Mechanism of allosteric modulation of P-glycoprotein by transport substrates and inhibitors

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Science  17 May 2019:
Vol. 364, Issue 6441, pp. 689-692
DOI: 10.1126/science.aav9406

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Transport control

The membrane protein P-glycoprotein protects cells by using energy from adenosine triphosphate (ATP) hydrolysis to expel chemical substances, including drugs. Inhibiting P-glycoprotein may thus ameliorate drug resistance. Structures of P-glycoprotein in the apo state and bound to substrate and inhibitor give insight into the transport mechanism, but a full picture requires access to substates in the transport cycle. Dastvan et al. used double electron electron resonance spectroscopy to show that substrates enhance transport by stabilizing an asymmetric post–ATP-hydrolysis state. By contrast, inhibitors stabilize a symmetric state that impairs transport.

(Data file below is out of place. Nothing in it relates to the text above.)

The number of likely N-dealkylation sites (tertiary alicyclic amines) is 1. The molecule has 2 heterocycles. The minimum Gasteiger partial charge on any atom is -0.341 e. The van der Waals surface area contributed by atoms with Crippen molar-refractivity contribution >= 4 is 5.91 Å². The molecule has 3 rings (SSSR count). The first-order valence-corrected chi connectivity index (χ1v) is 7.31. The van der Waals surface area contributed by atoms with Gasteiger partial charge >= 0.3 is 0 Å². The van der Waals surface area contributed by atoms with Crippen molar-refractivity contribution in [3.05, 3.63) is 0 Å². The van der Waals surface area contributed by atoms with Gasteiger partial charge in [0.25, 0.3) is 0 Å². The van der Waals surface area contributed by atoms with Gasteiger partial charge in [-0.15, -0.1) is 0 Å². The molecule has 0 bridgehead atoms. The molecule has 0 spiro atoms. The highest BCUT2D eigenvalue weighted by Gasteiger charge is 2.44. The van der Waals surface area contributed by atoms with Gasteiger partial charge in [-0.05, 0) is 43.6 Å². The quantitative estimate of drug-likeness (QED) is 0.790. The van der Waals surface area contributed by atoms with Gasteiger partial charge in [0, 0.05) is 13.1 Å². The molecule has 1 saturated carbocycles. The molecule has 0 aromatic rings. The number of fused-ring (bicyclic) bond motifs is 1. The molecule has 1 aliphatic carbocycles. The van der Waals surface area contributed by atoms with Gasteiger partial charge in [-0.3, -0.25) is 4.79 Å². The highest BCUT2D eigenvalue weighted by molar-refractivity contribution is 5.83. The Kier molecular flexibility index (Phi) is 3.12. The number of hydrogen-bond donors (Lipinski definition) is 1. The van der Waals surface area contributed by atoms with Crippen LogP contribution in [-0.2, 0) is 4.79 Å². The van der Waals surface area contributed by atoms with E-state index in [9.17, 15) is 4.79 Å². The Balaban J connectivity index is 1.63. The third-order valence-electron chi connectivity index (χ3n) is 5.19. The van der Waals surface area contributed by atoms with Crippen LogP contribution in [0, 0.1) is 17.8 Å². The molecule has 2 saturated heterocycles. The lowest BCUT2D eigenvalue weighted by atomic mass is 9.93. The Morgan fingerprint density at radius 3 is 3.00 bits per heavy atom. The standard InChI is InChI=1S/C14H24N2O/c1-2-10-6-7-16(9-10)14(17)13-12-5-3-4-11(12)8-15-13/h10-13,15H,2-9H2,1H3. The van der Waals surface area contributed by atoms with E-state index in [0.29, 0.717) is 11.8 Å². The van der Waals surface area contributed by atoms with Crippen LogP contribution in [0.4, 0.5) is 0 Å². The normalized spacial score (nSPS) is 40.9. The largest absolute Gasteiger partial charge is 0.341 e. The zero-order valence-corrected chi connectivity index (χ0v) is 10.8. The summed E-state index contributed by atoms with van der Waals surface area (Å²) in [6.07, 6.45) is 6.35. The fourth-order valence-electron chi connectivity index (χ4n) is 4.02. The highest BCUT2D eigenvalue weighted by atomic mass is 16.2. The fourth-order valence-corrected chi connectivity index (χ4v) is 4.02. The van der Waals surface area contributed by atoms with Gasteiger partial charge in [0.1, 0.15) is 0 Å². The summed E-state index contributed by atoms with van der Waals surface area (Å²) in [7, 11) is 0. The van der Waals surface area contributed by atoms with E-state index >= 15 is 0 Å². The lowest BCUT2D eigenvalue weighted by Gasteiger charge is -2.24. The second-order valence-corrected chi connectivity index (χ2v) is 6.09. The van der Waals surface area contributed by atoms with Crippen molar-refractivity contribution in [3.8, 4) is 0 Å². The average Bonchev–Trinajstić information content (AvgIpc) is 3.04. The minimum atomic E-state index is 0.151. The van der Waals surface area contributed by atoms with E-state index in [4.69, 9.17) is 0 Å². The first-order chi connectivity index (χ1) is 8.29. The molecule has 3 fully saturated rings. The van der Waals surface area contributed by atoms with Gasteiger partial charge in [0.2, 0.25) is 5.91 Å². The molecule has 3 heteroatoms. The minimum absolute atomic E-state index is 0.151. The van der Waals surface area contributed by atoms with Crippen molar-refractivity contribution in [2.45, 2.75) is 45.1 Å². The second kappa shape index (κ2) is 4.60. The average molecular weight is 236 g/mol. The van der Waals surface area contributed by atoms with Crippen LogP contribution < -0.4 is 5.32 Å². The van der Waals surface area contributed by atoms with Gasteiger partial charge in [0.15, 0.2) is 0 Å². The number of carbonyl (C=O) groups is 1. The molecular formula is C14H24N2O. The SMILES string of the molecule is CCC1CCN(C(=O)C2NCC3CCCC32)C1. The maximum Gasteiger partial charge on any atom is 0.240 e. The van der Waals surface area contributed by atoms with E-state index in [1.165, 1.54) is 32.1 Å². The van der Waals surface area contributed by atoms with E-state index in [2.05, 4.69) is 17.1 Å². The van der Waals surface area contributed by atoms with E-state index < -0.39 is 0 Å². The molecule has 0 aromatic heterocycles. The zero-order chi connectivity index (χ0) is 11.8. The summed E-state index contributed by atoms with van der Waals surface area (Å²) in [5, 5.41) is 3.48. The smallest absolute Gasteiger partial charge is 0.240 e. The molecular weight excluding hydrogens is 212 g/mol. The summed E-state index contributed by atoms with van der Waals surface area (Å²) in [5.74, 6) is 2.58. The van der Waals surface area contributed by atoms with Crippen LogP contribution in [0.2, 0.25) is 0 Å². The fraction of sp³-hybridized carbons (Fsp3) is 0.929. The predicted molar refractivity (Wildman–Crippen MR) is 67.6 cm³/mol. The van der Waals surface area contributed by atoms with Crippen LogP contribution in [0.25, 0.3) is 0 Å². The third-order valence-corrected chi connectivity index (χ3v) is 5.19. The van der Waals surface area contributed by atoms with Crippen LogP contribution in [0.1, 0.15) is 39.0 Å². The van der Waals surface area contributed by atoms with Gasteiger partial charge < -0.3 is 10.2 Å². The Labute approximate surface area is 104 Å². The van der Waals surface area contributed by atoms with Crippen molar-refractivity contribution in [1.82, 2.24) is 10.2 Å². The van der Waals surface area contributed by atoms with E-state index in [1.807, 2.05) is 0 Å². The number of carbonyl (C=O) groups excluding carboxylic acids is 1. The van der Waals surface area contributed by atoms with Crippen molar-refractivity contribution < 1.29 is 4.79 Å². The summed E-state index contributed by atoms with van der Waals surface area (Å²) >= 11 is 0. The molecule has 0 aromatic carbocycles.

Science, this issue p. 689


The ATP-binding cassette subfamily B member 1 (ABCB1) multidrug transporter P-glycoprotein plays a central role in clearance of xenobiotics in humans and is implicated in cancer resistance to chemotherapy. We used double electron electron resonance spectroscopy to uncover the basis of stimulation of P-glycoprotein adenosine 5′-triphosphate (ATP) hydrolysis by multiple substrates and illuminate how substrates and inhibitors differentially affect its transport function. Our results reveal that substrate-induced acceleration of ATP hydrolysis correlates with stabilization of a high-energy, post-ATP hydrolysis state characterized by structurally asymmetric nucleotide-binding sites. By contrast, this state is destabilized in the substrate-free cycle and by high-affinity inhibitors in favor of structurally symmetric nucleotide binding sites. Together with previous data, our findings lead to a general model of substrate and inhibitor coupling to P-glycoprotein.

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